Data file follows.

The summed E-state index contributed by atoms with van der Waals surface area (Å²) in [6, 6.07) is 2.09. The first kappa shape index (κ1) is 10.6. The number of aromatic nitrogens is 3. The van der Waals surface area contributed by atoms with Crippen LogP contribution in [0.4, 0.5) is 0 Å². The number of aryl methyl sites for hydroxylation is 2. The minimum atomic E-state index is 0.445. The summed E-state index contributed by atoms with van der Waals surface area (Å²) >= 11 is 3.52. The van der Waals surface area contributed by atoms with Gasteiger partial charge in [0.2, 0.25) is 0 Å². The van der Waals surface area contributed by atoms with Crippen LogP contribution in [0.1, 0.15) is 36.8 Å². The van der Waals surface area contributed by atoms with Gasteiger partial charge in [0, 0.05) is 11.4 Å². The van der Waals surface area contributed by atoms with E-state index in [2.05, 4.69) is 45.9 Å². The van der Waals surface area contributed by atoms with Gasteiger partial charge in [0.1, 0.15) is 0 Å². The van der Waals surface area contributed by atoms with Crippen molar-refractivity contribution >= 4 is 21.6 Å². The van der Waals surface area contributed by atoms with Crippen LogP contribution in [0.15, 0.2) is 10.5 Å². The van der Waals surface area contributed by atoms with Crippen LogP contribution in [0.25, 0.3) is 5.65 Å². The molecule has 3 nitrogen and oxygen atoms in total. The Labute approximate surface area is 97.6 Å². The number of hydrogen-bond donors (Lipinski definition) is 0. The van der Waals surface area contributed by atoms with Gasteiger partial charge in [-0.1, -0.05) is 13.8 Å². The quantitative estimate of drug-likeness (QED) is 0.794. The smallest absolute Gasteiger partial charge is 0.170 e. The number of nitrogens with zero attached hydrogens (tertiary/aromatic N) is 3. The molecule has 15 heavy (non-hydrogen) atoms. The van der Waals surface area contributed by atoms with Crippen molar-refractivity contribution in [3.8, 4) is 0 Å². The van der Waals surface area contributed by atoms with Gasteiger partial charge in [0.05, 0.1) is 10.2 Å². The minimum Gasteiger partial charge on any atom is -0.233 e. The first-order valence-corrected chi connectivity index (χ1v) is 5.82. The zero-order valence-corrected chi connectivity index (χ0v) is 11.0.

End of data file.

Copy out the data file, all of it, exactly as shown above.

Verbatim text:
The summed E-state index contributed by atoms with van der Waals surface area (Å²) in [6, 6.07) is 2.09. The first kappa shape index (κ1) is 10.6. The number of aromatic nitrogens is 3. The van der Waals surface area contributed by atoms with Crippen LogP contribution in [0.4, 0.5) is 0 Å². The number of aryl methyl sites for hydroxylation is 2. The minimum atomic E-state index is 0.445. The summed E-state index contributed by atoms with van der Waals surface area (Å²) >= 11 is 3.52. The van der Waals surface area contributed by atoms with Gasteiger partial charge in [0.2, 0.25) is 0 Å². The van der Waals surface area contributed by atoms with Crippen LogP contribution in [0.1, 0.15) is 36.8 Å². The van der Waals surface area contributed by atoms with Gasteiger partial charge in [0, 0.05) is 11.4 Å². The van der Waals surface area contributed by atoms with E-state index in [2.05, 4.69) is 45.9 Å². The van der Waals surface area contributed by atoms with Gasteiger partial charge in [0.1, 0.15) is 0 Å². The van der Waals surface area contributed by atoms with Crippen molar-refractivity contribution >= 4 is 21.6 Å². The van der Waals surface area contributed by atoms with Crippen LogP contribution in [0.15, 0.2) is 10.5 Å². The van der Waals surface area contributed by atoms with Crippen LogP contribution in [0.25, 0.3) is 5.65 Å². The molecule has 3 nitrogen and oxygen atoms in total. The Labute approximate surface area is 97.6 Å². The number of hydrogen-bond donors (Lipinski definition) is 0. The van der Waals surface area contributed by atoms with Gasteiger partial charge in [-0.1, -0.05) is 13.8 Å². The quantitative estimate of drug-likeness (QED) is 0.794. The smallest absolute Gasteiger partial charge is 0.170 e. The number of nitrogens with zero attached hydrogens (tertiary/aromatic N) is 3. The molecule has 15 heavy (non-hydrogen) atoms. The van der Waals surface area contributed by atoms with Crippen molar-refractivity contribution in [3.8, 4) is 0 Å². The van der Waals surface area contributed by atoms with Gasteiger partial charge in [0.05, 0.1) is 10.2 Å². The minimum Gasteiger partial charge on any atom is -0.233 e. The first-order valence-corrected chi connectivity index (χ1v) is 5.82. The zero-order valence-corrected chi connectivity index (χ0v) is 11.0.